But not everyone buys that assessment. “Canadian infrastructure may not just be increasingly owned by private-sector players, but also foreign players,” write Azfar Ali Khan and Randall Bartlett, of the University of Ottawa’s Institute of Fiscal Studies and Democracy, in a blog post. “Importantly, increased foreign ownership of Canadian infrastructure is not necessarily a bad thing, particularly if that is where the expertise lay.”

The House of Commons standing committee on transport, infrastructure, and communities held a hearing on the bank Tuesday. Dianne Watts, opposition critic for infrastructure and communities, asked why new public-private partnerships couldn’t be managed by PPP Canada, a Crown corporation the Conservatives launched in 2008. Government representative Glenn Campbell responded, arguing the bank will require a greater level of expertise than PPP Canada can offer, particularly when it comes to underwriting complex projects.

Although many economists agree Canada has an infrastructure gap (even if they can’t agree on its size), and that infrastructure investment is usually good for the economy, Khan and Bartlett argue “the case for establishing the CIB is not compelling, as it has the potential to increase overall costs to taxpayers while privatizing the most high-return, low-risk infrastructure assets.”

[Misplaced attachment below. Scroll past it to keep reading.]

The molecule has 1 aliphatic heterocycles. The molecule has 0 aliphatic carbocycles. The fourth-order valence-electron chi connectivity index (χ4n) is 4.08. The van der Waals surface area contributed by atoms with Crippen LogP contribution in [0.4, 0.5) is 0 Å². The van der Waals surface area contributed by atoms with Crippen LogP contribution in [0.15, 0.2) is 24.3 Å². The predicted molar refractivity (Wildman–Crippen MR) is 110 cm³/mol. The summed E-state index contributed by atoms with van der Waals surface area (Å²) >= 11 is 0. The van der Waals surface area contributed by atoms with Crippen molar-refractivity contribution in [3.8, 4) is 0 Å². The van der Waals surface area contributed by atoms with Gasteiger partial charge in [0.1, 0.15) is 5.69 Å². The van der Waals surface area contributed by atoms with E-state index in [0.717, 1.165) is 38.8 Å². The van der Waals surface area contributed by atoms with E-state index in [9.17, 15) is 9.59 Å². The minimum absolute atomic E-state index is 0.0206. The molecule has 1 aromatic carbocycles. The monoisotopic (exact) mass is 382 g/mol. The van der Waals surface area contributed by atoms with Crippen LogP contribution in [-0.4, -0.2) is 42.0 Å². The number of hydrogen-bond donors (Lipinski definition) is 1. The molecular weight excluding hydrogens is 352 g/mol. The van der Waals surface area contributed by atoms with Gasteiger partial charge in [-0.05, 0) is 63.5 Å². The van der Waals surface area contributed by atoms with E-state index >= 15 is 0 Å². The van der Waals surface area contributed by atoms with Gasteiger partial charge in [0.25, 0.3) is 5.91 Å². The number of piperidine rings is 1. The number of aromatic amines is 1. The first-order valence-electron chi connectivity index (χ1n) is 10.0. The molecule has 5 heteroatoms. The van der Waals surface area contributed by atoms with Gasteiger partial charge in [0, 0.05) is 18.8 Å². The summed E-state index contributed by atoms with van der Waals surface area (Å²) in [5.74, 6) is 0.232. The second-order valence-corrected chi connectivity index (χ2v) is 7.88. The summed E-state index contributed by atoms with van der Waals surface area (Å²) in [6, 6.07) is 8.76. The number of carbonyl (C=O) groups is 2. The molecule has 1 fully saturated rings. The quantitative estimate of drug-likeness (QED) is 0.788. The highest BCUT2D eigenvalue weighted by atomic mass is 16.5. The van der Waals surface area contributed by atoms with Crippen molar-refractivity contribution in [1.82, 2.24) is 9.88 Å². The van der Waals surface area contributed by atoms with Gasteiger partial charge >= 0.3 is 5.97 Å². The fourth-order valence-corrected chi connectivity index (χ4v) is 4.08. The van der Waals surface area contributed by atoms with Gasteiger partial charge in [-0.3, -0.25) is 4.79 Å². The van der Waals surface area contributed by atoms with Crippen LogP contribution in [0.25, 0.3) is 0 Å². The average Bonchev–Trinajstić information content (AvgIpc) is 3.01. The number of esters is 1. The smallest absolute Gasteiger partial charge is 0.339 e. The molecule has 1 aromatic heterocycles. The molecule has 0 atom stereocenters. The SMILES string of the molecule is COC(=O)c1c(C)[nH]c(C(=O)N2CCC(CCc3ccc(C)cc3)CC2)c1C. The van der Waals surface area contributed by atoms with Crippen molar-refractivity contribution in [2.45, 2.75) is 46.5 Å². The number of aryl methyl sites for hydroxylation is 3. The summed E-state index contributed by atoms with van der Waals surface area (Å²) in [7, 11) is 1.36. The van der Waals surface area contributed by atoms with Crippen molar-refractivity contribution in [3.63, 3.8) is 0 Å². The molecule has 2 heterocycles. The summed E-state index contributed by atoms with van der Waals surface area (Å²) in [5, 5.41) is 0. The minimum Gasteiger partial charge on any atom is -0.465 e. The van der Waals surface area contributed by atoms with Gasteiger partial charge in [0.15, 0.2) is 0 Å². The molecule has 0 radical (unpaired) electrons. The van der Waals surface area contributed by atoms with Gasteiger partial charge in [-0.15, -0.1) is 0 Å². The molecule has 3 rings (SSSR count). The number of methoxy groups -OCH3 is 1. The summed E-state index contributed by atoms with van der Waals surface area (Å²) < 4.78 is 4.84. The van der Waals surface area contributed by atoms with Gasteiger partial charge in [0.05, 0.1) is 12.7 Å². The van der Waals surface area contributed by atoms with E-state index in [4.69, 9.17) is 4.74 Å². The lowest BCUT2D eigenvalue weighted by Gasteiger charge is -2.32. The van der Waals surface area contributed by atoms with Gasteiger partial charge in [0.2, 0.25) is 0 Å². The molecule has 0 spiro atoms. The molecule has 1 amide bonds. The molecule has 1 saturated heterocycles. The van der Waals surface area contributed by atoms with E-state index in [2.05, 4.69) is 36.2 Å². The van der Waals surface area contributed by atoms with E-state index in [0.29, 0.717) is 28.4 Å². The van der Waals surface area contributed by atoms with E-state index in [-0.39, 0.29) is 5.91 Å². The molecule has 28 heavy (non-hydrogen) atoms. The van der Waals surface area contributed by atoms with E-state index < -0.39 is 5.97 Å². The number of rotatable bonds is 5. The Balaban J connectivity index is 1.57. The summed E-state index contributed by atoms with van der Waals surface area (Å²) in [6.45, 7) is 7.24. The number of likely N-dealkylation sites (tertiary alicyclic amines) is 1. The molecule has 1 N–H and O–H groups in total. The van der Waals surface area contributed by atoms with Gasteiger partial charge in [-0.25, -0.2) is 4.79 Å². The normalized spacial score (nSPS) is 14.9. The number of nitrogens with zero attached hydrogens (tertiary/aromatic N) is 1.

A KPMG report commissioned by Infrastructure Canada also listed potential problems: the CIB could encroach on provincial jurisdiction, slow projects down by introducing new layers of bureaucracy, and cause “public relations disasters and embarrassment,” if the government doesn’t thoroughly assess the viability of projects, the Globe and Mail reported last week.

The Liberals want all budget-related committee hearings completed by the end of this week. Opposition parties have complained that the government is pushing the bill through without allowing for sufficient debate — and contend the bank should be created via standalone legislation.

What does all this mean for Ontario?

To start with, the CIB would be headquartered in Toronto. “The concept is to attract investment by Canada’s largest money managers — and the largest pension funds are based in, or have large presences in, Toronto,” Alexander says. International investors visiting the city may also be enticed to invest in Canadian infrastructure, he adds.

And projects that offer a good return for private investors are more likely to be completed. The Liberals highlighted two Ontario initiatives in particular: the expansion of Ottawa’s O-Train light rail network, and the SmartTrack regional express rail project in Toronto. Federal infrastructure minister Amarjeet Sohi has also suggested high-speed rail projects, such as the proposed Toronto-Windsor line, might be good candidates for bank funding.

“There’s a real need to expand a lot of infrastructure,” Alexander says — including traditional infrastructure (highways, bridges, ports) and new infrastructure (the GTHA transportation grid). “The grid at the moment is completely unacceptable,” he says, “But it goes beyond that. If you had the Kitchener-Waterloo region plugged into the GTA transit system, you could actually create additional economic opportunities.

“But that’s just one example,” Alexander says. “There’s an enormous number of different projects.”

Photo courtesy of shankar s. and licensed for commercial use under a Creative Commons licence. (See the uncropped version.)